EU still divided by national borders

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Crossing borders between EU countries which have officially eliminated frontier controls remains a challenge, mainly as a result of queues at petrol stations in countries with cheaper gas, journalists from EURACTIV discovered while travelling over the vacation period.

Summer bottlenecks at some frontiers within the bloc strongly resembled the days when travellers had to undergo border controls, the journalists noticed. But the main reason for the long waits was not identity or cargo checks, but rather the long queues at filling stations. Some of these even occasionally obstructed part of the highway, causing gridlock. 

The border between Austria and Hungary was particularly difficult to cross. Queues at the last filling station on Austrian soil at Nickelsdorf were so long that they spread beyond the area of the petrol station to the highway. Elsewhere, roads were not obstructed, but many travellers spent hours at border stations hoping to fill their tanks with cheaper fuel.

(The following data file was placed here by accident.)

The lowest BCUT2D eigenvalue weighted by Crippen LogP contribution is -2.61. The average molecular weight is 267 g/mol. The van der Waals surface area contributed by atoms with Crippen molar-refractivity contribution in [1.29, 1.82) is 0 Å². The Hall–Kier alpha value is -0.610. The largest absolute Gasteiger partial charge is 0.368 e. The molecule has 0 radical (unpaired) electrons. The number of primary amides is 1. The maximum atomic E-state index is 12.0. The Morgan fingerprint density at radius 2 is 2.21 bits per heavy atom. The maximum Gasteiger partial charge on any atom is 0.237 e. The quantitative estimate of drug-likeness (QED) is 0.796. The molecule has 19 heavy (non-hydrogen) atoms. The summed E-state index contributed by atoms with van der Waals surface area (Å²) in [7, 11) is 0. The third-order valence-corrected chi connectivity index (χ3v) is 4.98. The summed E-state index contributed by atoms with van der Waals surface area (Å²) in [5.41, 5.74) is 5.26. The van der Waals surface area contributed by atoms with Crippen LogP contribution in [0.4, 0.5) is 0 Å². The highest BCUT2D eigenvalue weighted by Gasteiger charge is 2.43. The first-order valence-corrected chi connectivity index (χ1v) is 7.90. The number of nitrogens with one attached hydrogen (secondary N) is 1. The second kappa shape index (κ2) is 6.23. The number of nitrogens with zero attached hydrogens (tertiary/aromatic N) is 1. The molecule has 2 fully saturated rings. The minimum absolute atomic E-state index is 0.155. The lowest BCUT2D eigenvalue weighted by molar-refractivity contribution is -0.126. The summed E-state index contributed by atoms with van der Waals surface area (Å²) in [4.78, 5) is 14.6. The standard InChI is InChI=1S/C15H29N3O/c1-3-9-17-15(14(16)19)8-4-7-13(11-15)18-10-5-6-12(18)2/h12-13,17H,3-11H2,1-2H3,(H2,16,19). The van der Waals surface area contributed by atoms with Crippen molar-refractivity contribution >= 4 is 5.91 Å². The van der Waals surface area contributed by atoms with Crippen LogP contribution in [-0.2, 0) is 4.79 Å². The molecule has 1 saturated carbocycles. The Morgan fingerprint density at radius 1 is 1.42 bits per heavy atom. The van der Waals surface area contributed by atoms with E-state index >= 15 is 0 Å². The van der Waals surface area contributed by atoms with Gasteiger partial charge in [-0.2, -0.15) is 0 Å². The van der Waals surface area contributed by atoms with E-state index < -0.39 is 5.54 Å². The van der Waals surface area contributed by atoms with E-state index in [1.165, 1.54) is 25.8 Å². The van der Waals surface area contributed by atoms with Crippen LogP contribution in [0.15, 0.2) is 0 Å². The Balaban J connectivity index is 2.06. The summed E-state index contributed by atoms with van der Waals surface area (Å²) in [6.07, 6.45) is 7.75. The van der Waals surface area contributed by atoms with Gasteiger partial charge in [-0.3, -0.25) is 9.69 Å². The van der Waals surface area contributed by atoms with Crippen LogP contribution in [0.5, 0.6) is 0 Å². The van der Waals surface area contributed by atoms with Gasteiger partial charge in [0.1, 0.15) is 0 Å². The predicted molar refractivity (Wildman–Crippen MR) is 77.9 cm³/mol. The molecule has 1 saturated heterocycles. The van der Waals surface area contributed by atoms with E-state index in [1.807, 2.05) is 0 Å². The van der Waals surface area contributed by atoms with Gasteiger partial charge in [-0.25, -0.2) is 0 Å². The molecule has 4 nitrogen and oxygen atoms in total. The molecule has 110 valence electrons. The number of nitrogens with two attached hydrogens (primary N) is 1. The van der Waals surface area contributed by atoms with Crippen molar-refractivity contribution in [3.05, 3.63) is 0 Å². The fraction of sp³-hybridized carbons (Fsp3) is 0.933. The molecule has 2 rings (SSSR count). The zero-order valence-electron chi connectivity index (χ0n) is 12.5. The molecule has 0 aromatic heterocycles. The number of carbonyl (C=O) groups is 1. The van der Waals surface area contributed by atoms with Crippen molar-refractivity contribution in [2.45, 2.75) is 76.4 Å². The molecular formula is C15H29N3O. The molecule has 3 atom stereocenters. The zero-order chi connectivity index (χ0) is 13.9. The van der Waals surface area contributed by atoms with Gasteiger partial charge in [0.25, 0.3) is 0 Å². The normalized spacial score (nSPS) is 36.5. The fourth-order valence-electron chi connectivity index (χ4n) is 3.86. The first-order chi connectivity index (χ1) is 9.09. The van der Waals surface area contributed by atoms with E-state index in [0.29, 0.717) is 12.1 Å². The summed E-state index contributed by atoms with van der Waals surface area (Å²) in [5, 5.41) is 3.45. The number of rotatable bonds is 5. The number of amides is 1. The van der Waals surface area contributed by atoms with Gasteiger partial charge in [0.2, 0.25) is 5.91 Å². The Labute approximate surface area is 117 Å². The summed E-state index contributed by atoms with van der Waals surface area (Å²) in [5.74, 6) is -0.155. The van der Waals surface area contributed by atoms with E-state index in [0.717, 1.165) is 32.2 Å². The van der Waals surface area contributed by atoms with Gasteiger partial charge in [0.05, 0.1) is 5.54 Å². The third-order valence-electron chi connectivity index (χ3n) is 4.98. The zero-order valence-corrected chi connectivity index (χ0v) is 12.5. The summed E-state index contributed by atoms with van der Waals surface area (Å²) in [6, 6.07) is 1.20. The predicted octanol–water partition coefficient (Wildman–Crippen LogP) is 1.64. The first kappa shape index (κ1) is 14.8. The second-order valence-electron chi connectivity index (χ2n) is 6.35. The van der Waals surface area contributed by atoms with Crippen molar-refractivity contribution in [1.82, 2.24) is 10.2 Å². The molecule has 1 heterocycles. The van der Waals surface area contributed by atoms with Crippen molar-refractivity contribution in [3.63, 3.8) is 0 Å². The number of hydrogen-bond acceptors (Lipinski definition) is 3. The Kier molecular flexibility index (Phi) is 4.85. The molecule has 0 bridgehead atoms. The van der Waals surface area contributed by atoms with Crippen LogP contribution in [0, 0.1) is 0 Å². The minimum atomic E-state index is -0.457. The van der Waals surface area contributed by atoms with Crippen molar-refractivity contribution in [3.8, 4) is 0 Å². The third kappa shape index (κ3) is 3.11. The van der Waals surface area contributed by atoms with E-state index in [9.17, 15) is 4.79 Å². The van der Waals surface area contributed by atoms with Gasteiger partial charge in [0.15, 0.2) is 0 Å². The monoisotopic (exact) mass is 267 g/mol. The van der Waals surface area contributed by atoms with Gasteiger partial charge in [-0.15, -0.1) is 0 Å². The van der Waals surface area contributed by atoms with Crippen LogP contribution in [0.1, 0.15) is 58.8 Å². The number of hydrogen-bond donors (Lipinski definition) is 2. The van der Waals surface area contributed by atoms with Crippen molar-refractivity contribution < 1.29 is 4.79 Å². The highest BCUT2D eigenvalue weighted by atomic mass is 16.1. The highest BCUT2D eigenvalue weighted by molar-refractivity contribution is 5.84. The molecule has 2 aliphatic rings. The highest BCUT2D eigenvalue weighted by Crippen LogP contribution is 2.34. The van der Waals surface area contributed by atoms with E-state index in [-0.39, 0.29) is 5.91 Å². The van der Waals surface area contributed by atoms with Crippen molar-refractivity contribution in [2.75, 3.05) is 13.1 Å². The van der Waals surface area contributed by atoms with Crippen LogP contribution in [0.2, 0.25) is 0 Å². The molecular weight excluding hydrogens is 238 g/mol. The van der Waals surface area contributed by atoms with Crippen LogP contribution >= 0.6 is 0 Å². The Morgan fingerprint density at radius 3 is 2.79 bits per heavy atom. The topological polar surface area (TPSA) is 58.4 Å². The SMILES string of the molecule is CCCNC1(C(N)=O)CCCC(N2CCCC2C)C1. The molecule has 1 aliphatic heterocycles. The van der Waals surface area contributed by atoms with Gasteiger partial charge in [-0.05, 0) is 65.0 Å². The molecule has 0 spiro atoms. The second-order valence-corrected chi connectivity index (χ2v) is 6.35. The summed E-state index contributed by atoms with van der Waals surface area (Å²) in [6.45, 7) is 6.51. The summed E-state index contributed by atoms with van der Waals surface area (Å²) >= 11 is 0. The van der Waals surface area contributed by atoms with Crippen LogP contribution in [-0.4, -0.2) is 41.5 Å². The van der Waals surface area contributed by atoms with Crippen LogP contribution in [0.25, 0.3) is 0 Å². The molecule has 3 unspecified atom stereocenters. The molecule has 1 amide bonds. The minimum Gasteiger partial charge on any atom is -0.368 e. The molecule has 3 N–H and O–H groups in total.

Although the price of petrol does not differ massively between EU countries, many travellers were willing to sacrifice several hours of their holiday to save a few euros on a full tank. The commonly-used Super Euro 95 fuel costs roughly €1.39 in Austria and €1.50 in Germany, while in Hungary, petrol prices end up more expensive than their Austrian equivalents due to the need to buy Hungarian currency at the border and pay a commission on transactions. Although Hungarian petrol stations do accept euros, they then charge an exorbitant exchange rate. 

Travellers are also forced to stop at frontiers to buy a “vignette” for the respective country’s highways, adding to the gridlock. In high season, queues to buy a vignette in Austria and particularly Hungary caused frustration among travellers, leading some to wonder if borders were not in fact being reintroduced. 

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